And in general, these objections make you sound like a reformist. Im sure your not but that's how you come across. For instance, why does an anarchist care about seeping "poison into the house commons, lords, the judiciary, and the church". These institutions are poison already, one of your points before that was about the church anyway. Another example, why are you bothered about the economy losing out ? Finally, yes, the ruling class/aristocracy, government and monarchy, own loads of property, but that's a given, and therefore not really a purposeful point to raise.

Arbeiten
Dec 5 2011 21:06
Chilli Sauce wrote:
Ehh, I mean the main enemy is the capitalist class. It is the capitalist class who, unlike under serfdom where the aristocracy was truly the ruling class, extract our surplus value.

A socialist revolution will no doubt do away with the royal family; getting rid of the royal family won't get rid of capitalism. Know what I mean?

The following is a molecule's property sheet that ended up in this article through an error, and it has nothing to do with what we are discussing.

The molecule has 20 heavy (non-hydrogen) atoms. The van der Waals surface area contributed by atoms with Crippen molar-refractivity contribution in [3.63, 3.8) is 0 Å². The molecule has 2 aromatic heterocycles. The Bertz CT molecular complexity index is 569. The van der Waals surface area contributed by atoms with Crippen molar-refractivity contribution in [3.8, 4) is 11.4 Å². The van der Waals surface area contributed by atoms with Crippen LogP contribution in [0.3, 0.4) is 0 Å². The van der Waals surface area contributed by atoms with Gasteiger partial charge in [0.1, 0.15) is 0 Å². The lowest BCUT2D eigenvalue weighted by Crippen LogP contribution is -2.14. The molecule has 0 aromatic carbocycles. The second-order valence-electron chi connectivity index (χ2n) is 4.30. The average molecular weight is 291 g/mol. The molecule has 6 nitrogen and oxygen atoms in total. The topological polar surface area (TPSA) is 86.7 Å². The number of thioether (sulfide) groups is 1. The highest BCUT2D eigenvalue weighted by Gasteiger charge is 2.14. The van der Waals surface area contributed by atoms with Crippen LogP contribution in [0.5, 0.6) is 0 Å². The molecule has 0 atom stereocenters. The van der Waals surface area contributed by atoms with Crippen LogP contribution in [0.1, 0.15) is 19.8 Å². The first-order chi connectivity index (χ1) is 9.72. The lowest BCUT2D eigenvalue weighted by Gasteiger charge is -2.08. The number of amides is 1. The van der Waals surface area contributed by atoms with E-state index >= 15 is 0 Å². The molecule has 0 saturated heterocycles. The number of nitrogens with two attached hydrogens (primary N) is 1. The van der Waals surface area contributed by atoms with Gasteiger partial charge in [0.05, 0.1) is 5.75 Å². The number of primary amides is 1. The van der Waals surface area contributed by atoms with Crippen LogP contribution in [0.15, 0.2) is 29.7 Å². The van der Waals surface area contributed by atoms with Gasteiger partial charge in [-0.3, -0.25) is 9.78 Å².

But the rolling heads of royals is a fair transitional demand right? laugh out loud

Working class organisation, I like your posts here, but I think they just bring out the worst in me laugh out loud

working class s...
Dec 5 2011 21:53

Croydonian,

Sorry, I didnt make myself clear enough.

The 'seeping poison' comment, and the remark about cost to the economy (wedding). What I meant was, that although some may see them as an irrelevance, they do in actual fact have an impact on us all.

I am certainly not a reformist. unless you call, scalping the chinless cunts, stringing em up, ripping our their fucking internal organs, and burning them, reformist.

Ed
Dec 5 2011 22:50